Remotely sensing the effects of managed wildfire programs on Sierra Nevada meadows

Proposal for Culminating Experience Submitted
Defense Date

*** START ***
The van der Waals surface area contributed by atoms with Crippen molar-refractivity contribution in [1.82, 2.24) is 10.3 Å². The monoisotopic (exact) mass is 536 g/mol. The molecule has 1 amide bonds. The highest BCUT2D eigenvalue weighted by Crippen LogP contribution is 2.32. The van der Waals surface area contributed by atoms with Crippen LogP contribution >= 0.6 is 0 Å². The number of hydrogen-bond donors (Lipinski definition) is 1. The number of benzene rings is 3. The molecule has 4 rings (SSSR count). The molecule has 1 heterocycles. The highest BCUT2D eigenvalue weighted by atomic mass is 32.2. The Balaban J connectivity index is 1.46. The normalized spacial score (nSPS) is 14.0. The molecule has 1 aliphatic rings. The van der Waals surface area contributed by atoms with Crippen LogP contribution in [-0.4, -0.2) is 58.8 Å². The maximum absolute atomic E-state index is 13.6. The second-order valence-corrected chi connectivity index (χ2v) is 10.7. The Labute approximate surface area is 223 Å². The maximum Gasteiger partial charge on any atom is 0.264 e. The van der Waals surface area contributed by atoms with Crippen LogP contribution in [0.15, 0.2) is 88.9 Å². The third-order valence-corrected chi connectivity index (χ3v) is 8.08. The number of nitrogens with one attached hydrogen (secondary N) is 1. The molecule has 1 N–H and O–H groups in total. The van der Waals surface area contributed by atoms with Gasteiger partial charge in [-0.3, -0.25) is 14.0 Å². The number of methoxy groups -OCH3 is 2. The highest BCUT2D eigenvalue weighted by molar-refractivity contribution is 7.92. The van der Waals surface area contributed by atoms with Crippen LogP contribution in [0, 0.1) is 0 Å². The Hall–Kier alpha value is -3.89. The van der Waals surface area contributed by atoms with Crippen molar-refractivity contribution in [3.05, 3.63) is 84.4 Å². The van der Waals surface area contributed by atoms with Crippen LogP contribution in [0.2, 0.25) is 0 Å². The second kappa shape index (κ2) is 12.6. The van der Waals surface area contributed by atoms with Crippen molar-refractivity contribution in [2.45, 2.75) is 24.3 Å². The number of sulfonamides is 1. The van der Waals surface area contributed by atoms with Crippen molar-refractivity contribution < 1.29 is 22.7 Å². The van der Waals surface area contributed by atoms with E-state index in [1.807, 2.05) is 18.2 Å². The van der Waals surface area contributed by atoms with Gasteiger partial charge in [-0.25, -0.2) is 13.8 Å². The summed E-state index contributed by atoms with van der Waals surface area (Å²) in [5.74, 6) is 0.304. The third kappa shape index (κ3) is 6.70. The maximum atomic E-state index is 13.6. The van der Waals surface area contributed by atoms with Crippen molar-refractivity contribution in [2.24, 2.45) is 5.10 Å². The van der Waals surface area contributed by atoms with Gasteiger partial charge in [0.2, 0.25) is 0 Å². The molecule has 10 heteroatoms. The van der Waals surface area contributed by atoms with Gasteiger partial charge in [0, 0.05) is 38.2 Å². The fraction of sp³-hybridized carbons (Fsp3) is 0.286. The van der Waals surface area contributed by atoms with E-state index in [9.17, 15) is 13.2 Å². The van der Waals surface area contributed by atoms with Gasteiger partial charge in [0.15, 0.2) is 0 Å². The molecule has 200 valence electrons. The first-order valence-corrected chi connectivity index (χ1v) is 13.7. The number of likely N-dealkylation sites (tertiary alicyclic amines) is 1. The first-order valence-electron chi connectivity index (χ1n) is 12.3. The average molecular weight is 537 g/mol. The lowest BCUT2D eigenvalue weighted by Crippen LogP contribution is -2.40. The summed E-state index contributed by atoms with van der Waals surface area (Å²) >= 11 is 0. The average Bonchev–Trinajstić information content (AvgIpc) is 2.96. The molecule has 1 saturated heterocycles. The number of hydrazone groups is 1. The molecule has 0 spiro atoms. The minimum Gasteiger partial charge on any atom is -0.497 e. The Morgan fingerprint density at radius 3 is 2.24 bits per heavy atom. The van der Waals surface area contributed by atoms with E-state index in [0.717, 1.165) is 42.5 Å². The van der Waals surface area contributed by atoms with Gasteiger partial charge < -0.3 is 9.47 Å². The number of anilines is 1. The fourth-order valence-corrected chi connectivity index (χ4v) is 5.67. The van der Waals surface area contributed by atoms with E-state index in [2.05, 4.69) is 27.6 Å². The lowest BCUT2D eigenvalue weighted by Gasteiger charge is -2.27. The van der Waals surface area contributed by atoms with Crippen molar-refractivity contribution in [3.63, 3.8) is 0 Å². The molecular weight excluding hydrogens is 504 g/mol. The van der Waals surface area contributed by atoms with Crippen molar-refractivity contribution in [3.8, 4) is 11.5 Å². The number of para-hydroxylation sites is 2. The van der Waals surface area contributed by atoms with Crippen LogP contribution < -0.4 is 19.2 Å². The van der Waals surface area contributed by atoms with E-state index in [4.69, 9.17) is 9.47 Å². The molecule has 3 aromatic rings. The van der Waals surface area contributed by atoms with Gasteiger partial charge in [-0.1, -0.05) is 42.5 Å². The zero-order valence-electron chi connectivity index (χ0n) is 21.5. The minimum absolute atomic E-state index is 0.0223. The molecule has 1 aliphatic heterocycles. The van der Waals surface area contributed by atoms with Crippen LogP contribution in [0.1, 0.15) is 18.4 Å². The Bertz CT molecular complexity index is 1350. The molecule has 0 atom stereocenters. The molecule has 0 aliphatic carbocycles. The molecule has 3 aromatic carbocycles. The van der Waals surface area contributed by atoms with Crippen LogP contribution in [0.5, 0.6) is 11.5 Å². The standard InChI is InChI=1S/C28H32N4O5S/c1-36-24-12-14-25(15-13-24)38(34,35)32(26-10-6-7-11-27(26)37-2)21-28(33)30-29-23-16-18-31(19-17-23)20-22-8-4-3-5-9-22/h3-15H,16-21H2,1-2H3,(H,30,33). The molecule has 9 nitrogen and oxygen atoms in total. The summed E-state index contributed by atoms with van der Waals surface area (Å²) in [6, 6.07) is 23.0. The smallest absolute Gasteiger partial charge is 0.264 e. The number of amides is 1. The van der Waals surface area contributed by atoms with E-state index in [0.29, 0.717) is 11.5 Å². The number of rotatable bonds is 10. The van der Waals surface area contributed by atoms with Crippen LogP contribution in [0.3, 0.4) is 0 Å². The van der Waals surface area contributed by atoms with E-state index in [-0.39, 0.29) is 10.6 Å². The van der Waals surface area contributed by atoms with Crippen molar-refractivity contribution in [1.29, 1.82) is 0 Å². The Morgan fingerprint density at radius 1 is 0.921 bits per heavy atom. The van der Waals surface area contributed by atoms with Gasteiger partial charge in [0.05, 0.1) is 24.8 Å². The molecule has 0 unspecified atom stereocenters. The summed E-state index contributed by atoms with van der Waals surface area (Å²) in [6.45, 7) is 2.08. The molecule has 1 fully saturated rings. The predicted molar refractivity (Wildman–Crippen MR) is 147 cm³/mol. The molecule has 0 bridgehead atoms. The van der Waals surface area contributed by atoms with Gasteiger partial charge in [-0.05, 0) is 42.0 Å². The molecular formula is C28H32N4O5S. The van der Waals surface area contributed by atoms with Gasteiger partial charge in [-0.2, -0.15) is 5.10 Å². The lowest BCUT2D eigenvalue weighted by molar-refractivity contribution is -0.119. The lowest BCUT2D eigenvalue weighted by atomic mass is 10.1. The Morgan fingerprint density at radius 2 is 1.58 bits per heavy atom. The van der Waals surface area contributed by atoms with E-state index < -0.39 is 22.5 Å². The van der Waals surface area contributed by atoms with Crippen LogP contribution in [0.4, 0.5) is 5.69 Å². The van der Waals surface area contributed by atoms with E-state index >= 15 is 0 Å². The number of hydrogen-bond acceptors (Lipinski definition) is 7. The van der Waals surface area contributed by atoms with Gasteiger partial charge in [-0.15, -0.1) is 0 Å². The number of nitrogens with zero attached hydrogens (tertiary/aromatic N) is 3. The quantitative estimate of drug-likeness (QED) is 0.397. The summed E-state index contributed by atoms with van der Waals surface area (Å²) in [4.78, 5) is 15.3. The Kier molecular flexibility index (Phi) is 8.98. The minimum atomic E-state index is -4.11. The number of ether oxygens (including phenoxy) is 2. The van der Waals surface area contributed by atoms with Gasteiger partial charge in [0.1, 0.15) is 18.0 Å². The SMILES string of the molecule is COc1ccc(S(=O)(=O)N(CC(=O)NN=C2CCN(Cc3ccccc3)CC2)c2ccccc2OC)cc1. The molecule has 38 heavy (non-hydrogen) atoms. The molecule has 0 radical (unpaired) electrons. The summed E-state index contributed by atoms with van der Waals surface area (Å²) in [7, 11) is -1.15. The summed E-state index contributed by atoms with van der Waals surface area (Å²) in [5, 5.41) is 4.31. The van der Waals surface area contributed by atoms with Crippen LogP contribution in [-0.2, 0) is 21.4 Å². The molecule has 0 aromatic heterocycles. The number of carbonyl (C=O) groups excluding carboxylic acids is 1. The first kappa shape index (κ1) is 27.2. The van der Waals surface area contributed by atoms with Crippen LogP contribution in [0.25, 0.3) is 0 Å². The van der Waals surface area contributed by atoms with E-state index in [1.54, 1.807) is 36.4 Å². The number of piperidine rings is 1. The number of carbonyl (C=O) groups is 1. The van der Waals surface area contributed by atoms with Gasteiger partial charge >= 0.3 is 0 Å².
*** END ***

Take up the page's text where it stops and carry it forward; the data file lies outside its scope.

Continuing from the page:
Californian mixed-conifer ecosystems are overstocked and at risk of burning at high stand-replacing severity due to the confluence of a century of aggressive fire suppression and anthropogenic climate warming. Fire needs to be returned to the landscape, and naturally ignited wildfire managed for hazard reduction and ecological benefit is one important tool in accomplishing this. An understudied consequence of allowing naturally ignited fires to burn unabated in the Sierra Nevada is the possible post-fire proliferation of meadow ecosystems, with the managed wildfire program in Yosemite leading to a 160% increase in dense meadow area from 1972-2012. These SN meadows are capable of sequestering more carbon per acre than forests and are host to more biodiversity than any other ecosystem type in the state, making any change that they undergo deserving of close study. Another national park whose natural ecosystems have been the recipient of managed wildfire for over 60 years is Kings Canyon National Park. This thesis project uses remote sensing and object-based image analysis to differentiate between outcomes for frequently-burned versus fire-suppressed meadow ecosystems in a small study area in Kings Canyon National Park. Meadow area in the study region from 1976-2020 has decreased by 36.56% in areas that have received no fire while decreasing by only 4.18% in areas that have burned at least once, lending credence to the hypothesis that managed wildfire is improving the health of Sierra Nevada subalpine and montane meadows.

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